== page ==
Medical Editors’ Page
Our training and experience prepared us to deal with retinal dystrophies, retinal tears, and retinal detachments, as well as trauma and a wide variety of retinal diseases in adult patients. However, identifying and treating these conditions in infants and children often requires a much different approach and tool set. Further, we also may encounter and manage pathologies specific to these pint-sized patients—pathologies such as persistent fetal vasculature, familial exudative vitreoretinopathy, and retinopathy of prematurity (ROP).
Children born prematurely are more likely than those born at full term to develop issues that affect their entire body, including their eyes. After a decrease in preterm birth rates from 2007 to 2014, more recent data indicate a slight increase in that rate from 2014 to 2015.1 In 2015, one of every 10 infants born in the United States was preterm.1 The eyes of premature babies are more susceptible to problems after birth and throughout the child’s life, and, as we know, low gestational age, combined with low birth weight and prolonged oxygen use, are risk factors for the development of ROP.
Early detection of and intervention for pediatric ocular pathology is crucial. The American Association for Pediatric Ophthalmology and Strabismus offers specific screening recommendations for newborns and children age 5 and older,2 yet few states specify vision screening protocols, and screening methods vary widely from state to state. In fact, seven states have no state policy at all, and only six states require vision screening specifically for preschool-age children.3 By that age, the point at which treatment could potentially restore anatomy or return function has likely passed.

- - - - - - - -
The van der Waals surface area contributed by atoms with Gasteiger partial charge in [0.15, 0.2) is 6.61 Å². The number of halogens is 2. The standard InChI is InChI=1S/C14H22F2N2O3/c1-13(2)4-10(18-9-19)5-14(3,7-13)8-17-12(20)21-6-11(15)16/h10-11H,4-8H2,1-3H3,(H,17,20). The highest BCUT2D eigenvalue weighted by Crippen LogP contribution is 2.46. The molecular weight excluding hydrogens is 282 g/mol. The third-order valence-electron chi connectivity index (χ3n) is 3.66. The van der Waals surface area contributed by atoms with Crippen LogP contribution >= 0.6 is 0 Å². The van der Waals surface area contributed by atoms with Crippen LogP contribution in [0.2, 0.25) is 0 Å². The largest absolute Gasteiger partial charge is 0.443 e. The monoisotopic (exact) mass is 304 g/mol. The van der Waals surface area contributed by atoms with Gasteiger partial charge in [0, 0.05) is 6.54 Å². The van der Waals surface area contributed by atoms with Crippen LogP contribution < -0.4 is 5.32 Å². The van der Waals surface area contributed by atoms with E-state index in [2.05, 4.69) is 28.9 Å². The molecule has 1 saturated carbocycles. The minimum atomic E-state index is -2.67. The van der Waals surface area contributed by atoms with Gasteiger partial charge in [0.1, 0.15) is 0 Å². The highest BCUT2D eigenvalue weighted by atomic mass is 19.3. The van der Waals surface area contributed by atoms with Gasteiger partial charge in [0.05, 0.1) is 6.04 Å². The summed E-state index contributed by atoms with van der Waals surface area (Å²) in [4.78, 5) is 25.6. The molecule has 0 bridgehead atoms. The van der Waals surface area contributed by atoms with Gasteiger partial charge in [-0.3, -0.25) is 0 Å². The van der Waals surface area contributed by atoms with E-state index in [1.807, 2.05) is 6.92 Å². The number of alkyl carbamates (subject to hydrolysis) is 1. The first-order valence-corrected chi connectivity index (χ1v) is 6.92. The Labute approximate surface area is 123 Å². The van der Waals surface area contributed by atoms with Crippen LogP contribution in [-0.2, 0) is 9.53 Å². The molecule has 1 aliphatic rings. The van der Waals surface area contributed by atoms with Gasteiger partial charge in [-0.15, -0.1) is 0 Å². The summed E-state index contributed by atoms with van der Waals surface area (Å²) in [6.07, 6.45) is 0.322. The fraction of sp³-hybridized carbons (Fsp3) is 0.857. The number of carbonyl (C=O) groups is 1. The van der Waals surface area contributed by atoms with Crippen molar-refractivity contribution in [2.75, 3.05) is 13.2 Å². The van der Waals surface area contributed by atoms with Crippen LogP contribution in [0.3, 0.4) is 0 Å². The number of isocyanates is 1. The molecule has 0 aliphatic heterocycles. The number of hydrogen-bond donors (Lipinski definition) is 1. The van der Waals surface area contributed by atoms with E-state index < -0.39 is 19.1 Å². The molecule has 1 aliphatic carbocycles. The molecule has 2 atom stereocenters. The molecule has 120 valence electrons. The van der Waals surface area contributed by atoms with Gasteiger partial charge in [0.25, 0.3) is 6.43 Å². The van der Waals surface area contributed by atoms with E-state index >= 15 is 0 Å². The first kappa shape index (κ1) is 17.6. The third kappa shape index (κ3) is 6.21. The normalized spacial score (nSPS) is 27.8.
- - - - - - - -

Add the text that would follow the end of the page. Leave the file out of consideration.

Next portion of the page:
We agree with Whitney Houston: the children are our future. And it is our job to help them see better so that they can lead the way. Thus, we present to you the pediatric issue of Retina Today, featuring four articles to help you stay on top of some of the latest conversations in pediatric retina.
Casting a wide net to start, Rui-ik Chee, MD; Yoshihiro Yonekawa, MD; and R.V. Paul Chan, MD, FACS, offer practical tips for working with this delicate patient population in “Mastering the Art of Pediatric Retina Examinations”. Zeroing in a bit, Darius M. Moshfeghi, MD, discusses the role of telemedicine and the push for universal eye screening in newborns (“A New Frontier in Pediatric Retina,”).
Next, Audina M. Berrocal, MD, and Linda A. Cernichiaro-Espinosa, MD, take on the special considerations in pediatric eye surgery in “Future Trends in Pediatric Vitrectomy”. To offer some balance with a medical topic, we get a Chilean perspective on treating ROP with anti-VEGF therapy from Paola Dorta S., MD, MHA, and Andrés Kychenthal B., MD.
You do not have to be considered a pediatric retina specialist to handle pediatric retina cases, so it is best to be prepared for anything—especially given that some pediatric retina anomalies can affect patients into adulthood. Remember: you are protecting the eyes of the future.
Allen C. Ho, MD, Chief Medical Editor
Robert L. Avery, MD, Associate Medical Editor
1. Centers for Disease Control and Prevention. Preterm birth. www.cdc.gov/reproductivehealth/maternalinfanthealth/pretermbirth.htm. Accessed August 28, 2017.
2. American Association for Pediatric Ophthalmology and Strabismus. Vision screening recommendations. www.aapos.org/resources/vision_screening_recommendations. Accessed August 28, 2017.
3. American Association for Pediatric Ophthalmology and Strabismus. State-by-state vision screening requirements. www.aapos.org/resources/state_by_state_vision_screening_requirements/. Accessed August 28, 2017.